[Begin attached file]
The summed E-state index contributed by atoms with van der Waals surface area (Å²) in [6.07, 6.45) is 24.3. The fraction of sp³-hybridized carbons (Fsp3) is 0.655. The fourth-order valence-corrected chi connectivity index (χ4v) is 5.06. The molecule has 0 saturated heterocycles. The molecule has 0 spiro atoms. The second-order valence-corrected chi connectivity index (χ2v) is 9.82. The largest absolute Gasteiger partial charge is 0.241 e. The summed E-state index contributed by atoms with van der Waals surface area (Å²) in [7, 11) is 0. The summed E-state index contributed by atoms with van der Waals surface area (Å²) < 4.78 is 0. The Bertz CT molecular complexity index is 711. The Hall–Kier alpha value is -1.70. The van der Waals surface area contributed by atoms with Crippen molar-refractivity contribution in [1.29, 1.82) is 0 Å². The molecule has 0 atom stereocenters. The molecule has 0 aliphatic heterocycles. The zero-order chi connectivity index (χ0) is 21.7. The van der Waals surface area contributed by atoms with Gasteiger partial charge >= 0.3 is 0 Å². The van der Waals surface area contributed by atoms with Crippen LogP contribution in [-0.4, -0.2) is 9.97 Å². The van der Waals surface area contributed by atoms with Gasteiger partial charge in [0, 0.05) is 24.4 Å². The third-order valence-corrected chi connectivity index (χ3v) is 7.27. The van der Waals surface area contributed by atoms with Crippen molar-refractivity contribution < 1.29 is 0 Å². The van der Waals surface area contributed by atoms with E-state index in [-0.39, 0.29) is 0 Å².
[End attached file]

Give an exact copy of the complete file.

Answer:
The summed E-state index contributed by atoms with van der Waals surface area (Å²) in [6.07, 6.45) is 24.3. The fraction of sp³-hybridized carbons (Fsp3) is 0.655. The fourth-order valence-corrected chi connectivity index (χ4v) is 5.06. The molecule has 0 saturated heterocycles. The molecule has 0 spiro atoms. The second-order valence-corrected chi connectivity index (χ2v) is 9.82. The largest absolute Gasteiger partial charge is 0.241 e. The summed E-state index contributed by atoms with van der Waals surface area (Å²) in [7, 11) is 0. The summed E-state index contributed by atoms with van der Waals surface area (Å²) < 4.78 is 0. The Bertz CT molecular complexity index is 711. The Hall–Kier alpha value is -1.70. The van der Waals surface area contributed by atoms with Crippen molar-refractivity contribution in [1.29, 1.82) is 0 Å². The molecule has 0 atom stereocenters. The molecule has 0 aliphatic heterocycles. The zero-order chi connectivity index (χ0) is 21.7. The van der Waals surface area contributed by atoms with Gasteiger partial charge >= 0.3 is 0 Å². The van der Waals surface area contributed by atoms with Crippen LogP contribution in [-0.4, -0.2) is 9.97 Å². The van der Waals surface area contributed by atoms with Gasteiger partial charge in [0, 0.05) is 24.4 Å². The third-order valence-corrected chi connectivity index (χ3v) is 7.27. The van der Waals surface area contributed by atoms with Crippen molar-refractivity contribution < 1.29 is 0 Å². The van der Waals surface area contributed by atoms with E-state index in [-0.39, 0.29) is 0 Å².